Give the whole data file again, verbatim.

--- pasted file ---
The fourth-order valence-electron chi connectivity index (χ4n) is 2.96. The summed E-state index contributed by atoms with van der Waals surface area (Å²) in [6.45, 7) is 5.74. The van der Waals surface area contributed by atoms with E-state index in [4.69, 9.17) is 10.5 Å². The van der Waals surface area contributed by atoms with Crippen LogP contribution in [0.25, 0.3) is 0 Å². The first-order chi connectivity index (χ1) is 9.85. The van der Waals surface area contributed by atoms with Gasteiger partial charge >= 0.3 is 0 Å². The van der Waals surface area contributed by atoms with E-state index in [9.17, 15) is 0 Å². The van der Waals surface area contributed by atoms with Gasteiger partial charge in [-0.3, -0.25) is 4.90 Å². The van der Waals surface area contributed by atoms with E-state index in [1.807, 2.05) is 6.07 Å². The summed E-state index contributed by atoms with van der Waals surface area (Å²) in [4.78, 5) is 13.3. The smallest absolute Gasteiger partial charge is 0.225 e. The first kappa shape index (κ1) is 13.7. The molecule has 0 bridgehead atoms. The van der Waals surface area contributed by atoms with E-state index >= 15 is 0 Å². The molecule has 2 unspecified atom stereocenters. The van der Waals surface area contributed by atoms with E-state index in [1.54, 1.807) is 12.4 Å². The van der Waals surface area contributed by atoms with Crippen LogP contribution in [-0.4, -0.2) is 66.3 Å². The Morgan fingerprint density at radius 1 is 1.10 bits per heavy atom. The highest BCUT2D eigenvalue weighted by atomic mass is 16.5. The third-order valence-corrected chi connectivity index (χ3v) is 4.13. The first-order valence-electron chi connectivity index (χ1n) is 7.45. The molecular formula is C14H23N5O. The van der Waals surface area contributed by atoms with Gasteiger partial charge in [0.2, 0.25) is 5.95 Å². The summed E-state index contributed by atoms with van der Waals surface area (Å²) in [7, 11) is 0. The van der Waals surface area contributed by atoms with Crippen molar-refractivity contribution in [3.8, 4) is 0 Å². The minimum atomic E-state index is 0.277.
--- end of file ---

The fourth-order valence-electron chi connectivity index (χ4n) is 2.96. The summed E-state index contributed by atoms with van der Waals surface area (Å²) in [6.45, 7) is 5.74. The van der Waals surface area contributed by atoms with E-state index in [4.69, 9.17) is 10.5 Å². The van der Waals surface area contributed by atoms with Crippen LogP contribution in [0.25, 0.3) is 0 Å². The first-order chi connectivity index (χ1) is 9.85. The van der Waals surface area contributed by atoms with Gasteiger partial charge >= 0.3 is 0 Å². The van der Waals surface area contributed by atoms with E-state index in [9.17, 15) is 0 Å². The van der Waals surface area contributed by atoms with Gasteiger partial charge in [-0.3, -0.25) is 4.90 Å². The van der Waals surface area contributed by atoms with E-state index in [1.807, 2.05) is 6.07 Å². The summed E-state index contributed by atoms with van der Waals surface area (Å²) in [4.78, 5) is 13.3. The smallest absolute Gasteiger partial charge is 0.225 e. The first kappa shape index (κ1) is 13.7. The molecule has 0 bridgehead atoms. The van der Waals surface area contributed by atoms with E-state index >= 15 is 0 Å². The molecule has 2 unspecified atom stereocenters. The van der Waals surface area contributed by atoms with E-state index in [1.54, 1.807) is 12.4 Å². The van der Waals surface area contributed by atoms with Crippen LogP contribution in [-0.4, -0.2) is 66.3 Å². The Morgan fingerprint density at radius 1 is 1.10 bits per heavy atom. The highest BCUT2D eigenvalue weighted by atomic mass is 16.5. The third-order valence-corrected chi connectivity index (χ3v) is 4.13. The first-order valence-electron chi connectivity index (χ1n) is 7.45. The molecular formula is C14H23N5O. The van der Waals surface area contributed by atoms with Gasteiger partial charge in [0.2, 0.25) is 5.95 Å². The summed E-state index contributed by atoms with van der Waals surface area (Å²) in [7, 11) is 0. The van der Waals surface area contributed by atoms with Crippen molar-refractivity contribution in [3.8, 4) is 0 Å². The minimum atomic E-state index is 0.277.